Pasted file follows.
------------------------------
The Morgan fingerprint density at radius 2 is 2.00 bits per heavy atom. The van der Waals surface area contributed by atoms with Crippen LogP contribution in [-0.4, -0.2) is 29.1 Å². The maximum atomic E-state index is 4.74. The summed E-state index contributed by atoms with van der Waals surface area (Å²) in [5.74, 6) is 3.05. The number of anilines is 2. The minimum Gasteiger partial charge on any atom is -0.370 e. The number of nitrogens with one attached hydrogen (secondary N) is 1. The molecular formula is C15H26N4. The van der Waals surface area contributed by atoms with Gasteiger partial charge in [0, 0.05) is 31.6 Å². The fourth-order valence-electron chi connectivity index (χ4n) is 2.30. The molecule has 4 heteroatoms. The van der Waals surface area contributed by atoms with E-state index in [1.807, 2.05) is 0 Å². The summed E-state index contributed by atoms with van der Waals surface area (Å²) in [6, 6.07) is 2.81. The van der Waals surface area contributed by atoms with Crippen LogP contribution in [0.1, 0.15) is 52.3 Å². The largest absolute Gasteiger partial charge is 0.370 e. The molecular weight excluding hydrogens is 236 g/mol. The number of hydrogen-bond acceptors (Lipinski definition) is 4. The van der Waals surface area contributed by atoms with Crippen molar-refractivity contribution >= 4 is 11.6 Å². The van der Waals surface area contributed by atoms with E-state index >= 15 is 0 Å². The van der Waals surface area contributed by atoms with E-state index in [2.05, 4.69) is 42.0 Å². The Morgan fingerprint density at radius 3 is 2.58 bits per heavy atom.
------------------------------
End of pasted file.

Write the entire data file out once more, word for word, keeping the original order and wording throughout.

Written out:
The Morgan fingerprint density at radius 2 is 2.00 bits per heavy atom. The van der Waals surface area contributed by atoms with Crippen LogP contribution in [-0.4, -0.2) is 29.1 Å². The maximum atomic E-state index is 4.74. The summed E-state index contributed by atoms with van der Waals surface area (Å²) in [5.74, 6) is 3.05. The number of anilines is 2. The minimum Gasteiger partial charge on any atom is -0.370 e. The number of nitrogens with one attached hydrogen (secondary N) is 1. The molecular formula is C15H26N4. The van der Waals surface area contributed by atoms with Gasteiger partial charge in [0, 0.05) is 31.6 Å². The fourth-order valence-electron chi connectivity index (χ4n) is 2.30. The molecule has 4 heteroatoms. The van der Waals surface area contributed by atoms with E-state index in [1.807, 2.05) is 0 Å². The summed E-state index contributed by atoms with van der Waals surface area (Å²) in [6, 6.07) is 2.81. The van der Waals surface area contributed by atoms with Crippen LogP contribution in [0.1, 0.15) is 52.3 Å². The largest absolute Gasteiger partial charge is 0.370 e. The molecular weight excluding hydrogens is 236 g/mol. The number of hydrogen-bond acceptors (Lipinski definition) is 4. The van der Waals surface area contributed by atoms with Crippen molar-refractivity contribution >= 4 is 11.6 Å². The van der Waals surface area contributed by atoms with E-state index >= 15 is 0 Å². The van der Waals surface area contributed by atoms with E-state index in [2.05, 4.69) is 42.0 Å². The Morgan fingerprint density at radius 3 is 2.58 bits per heavy atom.